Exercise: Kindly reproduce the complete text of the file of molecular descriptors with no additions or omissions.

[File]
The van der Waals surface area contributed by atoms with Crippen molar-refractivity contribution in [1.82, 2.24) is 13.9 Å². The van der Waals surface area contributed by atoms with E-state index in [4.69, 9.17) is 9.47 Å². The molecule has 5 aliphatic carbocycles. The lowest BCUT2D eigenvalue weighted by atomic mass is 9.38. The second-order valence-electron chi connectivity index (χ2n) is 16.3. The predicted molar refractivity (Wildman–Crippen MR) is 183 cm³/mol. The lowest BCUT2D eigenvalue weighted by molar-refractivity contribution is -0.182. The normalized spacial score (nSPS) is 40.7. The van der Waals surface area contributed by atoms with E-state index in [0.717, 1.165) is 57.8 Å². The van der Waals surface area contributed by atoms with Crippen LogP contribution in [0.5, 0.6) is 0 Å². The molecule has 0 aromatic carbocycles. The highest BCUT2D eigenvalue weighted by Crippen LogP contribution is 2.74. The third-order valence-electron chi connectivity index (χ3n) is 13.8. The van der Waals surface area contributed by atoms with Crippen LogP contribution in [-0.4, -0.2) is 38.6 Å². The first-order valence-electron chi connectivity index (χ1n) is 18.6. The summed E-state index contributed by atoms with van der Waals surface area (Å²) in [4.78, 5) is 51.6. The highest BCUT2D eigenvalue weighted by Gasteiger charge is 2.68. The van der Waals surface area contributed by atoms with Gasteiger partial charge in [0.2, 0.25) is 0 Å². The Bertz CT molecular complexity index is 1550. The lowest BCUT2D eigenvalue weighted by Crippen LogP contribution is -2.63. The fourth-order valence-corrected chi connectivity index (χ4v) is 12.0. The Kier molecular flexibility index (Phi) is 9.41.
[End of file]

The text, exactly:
The van der Waals surface area contributed by atoms with Crippen molar-refractivity contribution in [1.82, 2.24) is 13.9 Å². The van der Waals surface area contributed by atoms with E-state index in [4.69, 9.17) is 9.47 Å². The molecule has 5 aliphatic carbocycles. The lowest BCUT2D eigenvalue weighted by atomic mass is 9.38. The second-order valence-electron chi connectivity index (χ2n) is 16.3. The predicted molar refractivity (Wildman–Crippen MR) is 183 cm³/mol. The lowest BCUT2D eigenvalue weighted by molar-refractivity contribution is -0.182. The normalized spacial score (nSPS) is 40.7. The van der Waals surface area contributed by atoms with E-state index in [0.717, 1.165) is 57.8 Å². The van der Waals surface area contributed by atoms with Crippen LogP contribution in [0.5, 0.6) is 0 Å². The molecule has 0 aromatic carbocycles. The highest BCUT2D eigenvalue weighted by Crippen LogP contribution is 2.74. The third-order valence-electron chi connectivity index (χ3n) is 13.8. The van der Waals surface area contributed by atoms with Crippen LogP contribution in [-0.4, -0.2) is 38.6 Å². The first-order valence-electron chi connectivity index (χ1n) is 18.6. The summed E-state index contributed by atoms with van der Waals surface area (Å²) in [4.78, 5) is 51.6. The highest BCUT2D eigenvalue weighted by Gasteiger charge is 2.68. The van der Waals surface area contributed by atoms with Gasteiger partial charge in [0.2, 0.25) is 0 Å². The Bertz CT molecular complexity index is 1550. The lowest BCUT2D eigenvalue weighted by Crippen LogP contribution is -2.63. The fourth-order valence-corrected chi connectivity index (χ4v) is 12.0. The Kier molecular flexibility index (Phi) is 9.41.